I would like to say what a fantastic group of professional people took part in both the orphanage visit and the house building.  Thanks Donna Jackson for all the organizing.  Keriann’s and Kelso friends welcomed us with open arms.  They are very passionate about the support they lend to the not-for-profit groups.  They brain storm to come up with new ways to help the PIO school, students and teachers.  It is all about helping in any way they can as they can easily see that there is so much to do to support so many people they meet.  I was so proud of all of them.  They are dedicated to simply helping to improve the lives of their Cambodian friends.  Thanks everyone!  We sure enjoyed getting to know you.  We totally enjoyed our dinners together at some amazing restaurants!  I can’t miss mentioning the array of french bread and pastries we ate.  No problem feeding my carb addiction in Cambodia.

Sadly, we had to leave Cambodia though too as we were headed off to experience an entirely different culture and people in Bali, Indonesia.  As we rode to the airport in the tuk tuk, I tried to take a mental picture and commit to memory all that we had experienced.  I want to be able to vividly recall each experience at whim.

We arrived back in Singapore for a night then we were off to begin our Balinese adventure.

The adventure continues……




The adventures certainly do continue in Bali. We had just an evening/morning back in Singapore to regroup, repack and do a bit of laundry. It also gave us some time to nip out to the mall next to our house and get my dad some new eyeglasses. Optical Power Shop! We were probably in and out of the eyeglass shop in about 30 minutes. In that time frame, my father tried on many frames (and many ridiculous joke frames too of course – it is Pat O’Rourke after all). Has his eyes tested and his bifocals tested too. Singapore doesn’t joke around when it comes to efficiency!

On Monday, we were off on a plane again, but this time to Bali, Indonesia. When we arrived at the airport, we noticed a huge queue of people waiting to go through customs. Over an hour wait at least. Ugh. However, there is a system set up that allows people to bypass waiting in line at the customs area. So, this seems totally sketchy and more than likely, it probably is. For an extra $25 USD, someone takes your passport and gets it all stamped for you so that you can bypass the massive line up. Even with their brand new, huge airport, there was still a massive queue as a few flights had arrived all at the same time. We didn’t want to waste any daylight hours we could have in Bali so we decided that it was worth the extra money. I would never have used this service in a million years had I not already done it once with Kelso a few months back. I could see from the looks on my parent’s faces, that they too had the impression that this was a bit of a sketchy set up. But it worked just fine and we were in a van headed to Ubud before we knew it!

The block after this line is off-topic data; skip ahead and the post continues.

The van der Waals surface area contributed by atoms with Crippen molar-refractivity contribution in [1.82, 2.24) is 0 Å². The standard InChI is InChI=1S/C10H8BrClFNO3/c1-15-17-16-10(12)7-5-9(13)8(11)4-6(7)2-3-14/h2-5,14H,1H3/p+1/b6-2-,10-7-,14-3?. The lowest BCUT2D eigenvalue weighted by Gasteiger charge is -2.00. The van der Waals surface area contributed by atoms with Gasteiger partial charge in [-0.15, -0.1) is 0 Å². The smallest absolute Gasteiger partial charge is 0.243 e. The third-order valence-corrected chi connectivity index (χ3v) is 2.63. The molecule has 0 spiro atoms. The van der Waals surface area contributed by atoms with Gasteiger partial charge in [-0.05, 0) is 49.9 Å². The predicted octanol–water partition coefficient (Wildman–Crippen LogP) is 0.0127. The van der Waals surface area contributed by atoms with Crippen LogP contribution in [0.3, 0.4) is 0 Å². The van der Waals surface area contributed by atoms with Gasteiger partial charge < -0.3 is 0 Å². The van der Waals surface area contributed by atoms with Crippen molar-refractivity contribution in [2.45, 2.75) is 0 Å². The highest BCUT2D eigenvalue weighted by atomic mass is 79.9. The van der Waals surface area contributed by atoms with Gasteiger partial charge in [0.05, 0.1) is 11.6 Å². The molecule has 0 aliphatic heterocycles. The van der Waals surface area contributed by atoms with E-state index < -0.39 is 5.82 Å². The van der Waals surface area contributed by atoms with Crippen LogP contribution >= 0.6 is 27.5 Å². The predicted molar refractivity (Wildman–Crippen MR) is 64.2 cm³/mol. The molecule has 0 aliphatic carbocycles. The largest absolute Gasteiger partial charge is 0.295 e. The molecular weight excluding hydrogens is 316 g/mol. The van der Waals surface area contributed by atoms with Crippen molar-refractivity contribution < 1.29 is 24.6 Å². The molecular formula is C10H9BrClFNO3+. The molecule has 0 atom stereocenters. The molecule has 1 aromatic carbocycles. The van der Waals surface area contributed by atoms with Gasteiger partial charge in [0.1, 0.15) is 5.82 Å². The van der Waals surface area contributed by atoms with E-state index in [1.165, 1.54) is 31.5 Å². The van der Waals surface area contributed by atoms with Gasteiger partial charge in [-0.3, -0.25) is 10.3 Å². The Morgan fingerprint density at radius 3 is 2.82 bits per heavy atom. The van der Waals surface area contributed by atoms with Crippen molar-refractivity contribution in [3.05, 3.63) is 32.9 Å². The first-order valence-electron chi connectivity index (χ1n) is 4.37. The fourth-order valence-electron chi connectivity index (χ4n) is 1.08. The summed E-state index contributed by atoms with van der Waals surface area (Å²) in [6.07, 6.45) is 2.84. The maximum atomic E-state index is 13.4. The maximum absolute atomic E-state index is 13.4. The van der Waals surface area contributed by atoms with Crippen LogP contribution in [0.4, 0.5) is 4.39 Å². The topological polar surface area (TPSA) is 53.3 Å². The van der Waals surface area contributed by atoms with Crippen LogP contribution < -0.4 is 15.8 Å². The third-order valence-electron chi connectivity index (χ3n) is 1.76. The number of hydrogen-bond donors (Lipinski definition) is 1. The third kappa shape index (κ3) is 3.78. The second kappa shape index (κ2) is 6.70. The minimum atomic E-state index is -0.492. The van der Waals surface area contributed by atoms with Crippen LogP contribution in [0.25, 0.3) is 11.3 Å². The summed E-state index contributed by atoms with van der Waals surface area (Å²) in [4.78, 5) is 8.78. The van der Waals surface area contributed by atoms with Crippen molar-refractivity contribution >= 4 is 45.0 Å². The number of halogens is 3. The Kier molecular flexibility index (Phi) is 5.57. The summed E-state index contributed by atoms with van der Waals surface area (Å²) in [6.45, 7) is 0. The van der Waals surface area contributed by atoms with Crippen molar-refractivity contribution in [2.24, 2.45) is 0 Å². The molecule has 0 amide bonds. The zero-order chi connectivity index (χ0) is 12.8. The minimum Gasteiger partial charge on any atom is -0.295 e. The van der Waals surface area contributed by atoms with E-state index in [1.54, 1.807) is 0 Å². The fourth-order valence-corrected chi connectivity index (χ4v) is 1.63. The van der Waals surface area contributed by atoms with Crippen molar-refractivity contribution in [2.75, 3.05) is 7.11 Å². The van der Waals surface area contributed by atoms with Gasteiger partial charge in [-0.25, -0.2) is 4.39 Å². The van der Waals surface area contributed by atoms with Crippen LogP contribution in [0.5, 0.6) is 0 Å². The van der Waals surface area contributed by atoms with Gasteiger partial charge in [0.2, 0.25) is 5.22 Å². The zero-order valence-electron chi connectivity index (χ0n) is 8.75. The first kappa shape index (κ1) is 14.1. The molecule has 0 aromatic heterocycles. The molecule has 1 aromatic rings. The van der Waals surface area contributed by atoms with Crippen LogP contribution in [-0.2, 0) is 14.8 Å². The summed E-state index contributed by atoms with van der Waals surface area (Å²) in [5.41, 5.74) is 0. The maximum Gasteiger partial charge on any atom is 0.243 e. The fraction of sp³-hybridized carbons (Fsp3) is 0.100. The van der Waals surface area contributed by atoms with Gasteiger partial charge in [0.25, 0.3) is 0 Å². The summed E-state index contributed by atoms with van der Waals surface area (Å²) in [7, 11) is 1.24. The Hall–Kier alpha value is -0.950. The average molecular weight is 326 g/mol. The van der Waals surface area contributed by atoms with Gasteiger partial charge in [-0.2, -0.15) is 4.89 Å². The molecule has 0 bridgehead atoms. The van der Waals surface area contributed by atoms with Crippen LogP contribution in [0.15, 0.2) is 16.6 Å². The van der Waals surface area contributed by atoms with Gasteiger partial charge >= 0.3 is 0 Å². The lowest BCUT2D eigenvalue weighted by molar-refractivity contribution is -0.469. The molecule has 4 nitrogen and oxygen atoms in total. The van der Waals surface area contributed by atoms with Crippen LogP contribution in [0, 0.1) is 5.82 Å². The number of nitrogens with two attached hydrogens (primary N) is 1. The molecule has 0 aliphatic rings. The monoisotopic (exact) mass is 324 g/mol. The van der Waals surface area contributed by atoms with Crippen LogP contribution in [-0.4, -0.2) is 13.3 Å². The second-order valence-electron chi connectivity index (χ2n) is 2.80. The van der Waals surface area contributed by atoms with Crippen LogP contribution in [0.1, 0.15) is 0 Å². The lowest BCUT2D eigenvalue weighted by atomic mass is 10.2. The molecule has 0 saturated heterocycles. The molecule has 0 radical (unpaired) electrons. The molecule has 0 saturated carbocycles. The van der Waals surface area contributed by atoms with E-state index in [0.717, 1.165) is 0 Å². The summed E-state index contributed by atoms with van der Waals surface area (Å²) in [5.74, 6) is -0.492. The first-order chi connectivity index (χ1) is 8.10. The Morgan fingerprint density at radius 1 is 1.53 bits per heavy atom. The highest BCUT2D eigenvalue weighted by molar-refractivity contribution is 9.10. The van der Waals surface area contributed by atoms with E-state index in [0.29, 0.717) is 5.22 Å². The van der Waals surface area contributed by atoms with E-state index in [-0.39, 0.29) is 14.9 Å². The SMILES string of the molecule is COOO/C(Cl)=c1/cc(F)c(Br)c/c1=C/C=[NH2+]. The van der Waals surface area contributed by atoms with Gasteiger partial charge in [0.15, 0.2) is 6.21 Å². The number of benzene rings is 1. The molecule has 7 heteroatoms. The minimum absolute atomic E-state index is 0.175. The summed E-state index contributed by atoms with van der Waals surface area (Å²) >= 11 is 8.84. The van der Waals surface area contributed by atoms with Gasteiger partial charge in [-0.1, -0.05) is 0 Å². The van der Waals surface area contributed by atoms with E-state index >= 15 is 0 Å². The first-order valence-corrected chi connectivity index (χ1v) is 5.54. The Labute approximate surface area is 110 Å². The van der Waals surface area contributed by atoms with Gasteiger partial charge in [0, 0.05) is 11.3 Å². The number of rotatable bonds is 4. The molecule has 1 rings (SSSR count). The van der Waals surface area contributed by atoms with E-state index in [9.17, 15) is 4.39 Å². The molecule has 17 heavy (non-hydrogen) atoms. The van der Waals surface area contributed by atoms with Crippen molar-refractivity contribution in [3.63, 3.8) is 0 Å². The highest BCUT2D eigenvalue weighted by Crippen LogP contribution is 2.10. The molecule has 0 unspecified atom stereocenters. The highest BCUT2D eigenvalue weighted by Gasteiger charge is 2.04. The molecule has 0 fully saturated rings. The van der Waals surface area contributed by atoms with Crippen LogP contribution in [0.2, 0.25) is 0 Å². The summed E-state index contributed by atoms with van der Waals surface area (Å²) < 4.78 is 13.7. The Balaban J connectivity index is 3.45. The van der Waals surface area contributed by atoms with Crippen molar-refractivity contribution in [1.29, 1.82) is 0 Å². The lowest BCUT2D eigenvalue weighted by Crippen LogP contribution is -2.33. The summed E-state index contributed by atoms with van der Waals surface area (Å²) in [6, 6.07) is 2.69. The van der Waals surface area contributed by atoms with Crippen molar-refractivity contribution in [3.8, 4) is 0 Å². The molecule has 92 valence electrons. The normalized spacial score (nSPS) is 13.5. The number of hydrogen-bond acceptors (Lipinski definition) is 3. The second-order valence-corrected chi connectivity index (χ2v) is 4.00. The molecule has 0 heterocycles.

We arrived in Ubud around 5pm and decided to head up to the lounge bar that is a part of our hotel for a cocktail and a snack before dinner. We are staying at Rouge Bali Villas in Ubud. It is a lovely, modern hotel with every amenity you can imagine. Everything is done with the theme of the colour red. It really stands out and is located just off of the main road. I HIGHLY recommend staying here! It is fabulous. As we sat and enjoyed some sushi and drinks, the owners came over to introduce themselves to us. There are only 8 rooms at this hotel so it is a very intimate experience which is really enjoyable. From there, we left to have a little walk around town and pop our head into a few shops along the way. We had a fabulous meal at TeraZo (a place I have enjoyed before on a trip with Kelso a few years ago). Delicious meal and fantastic atmosphere!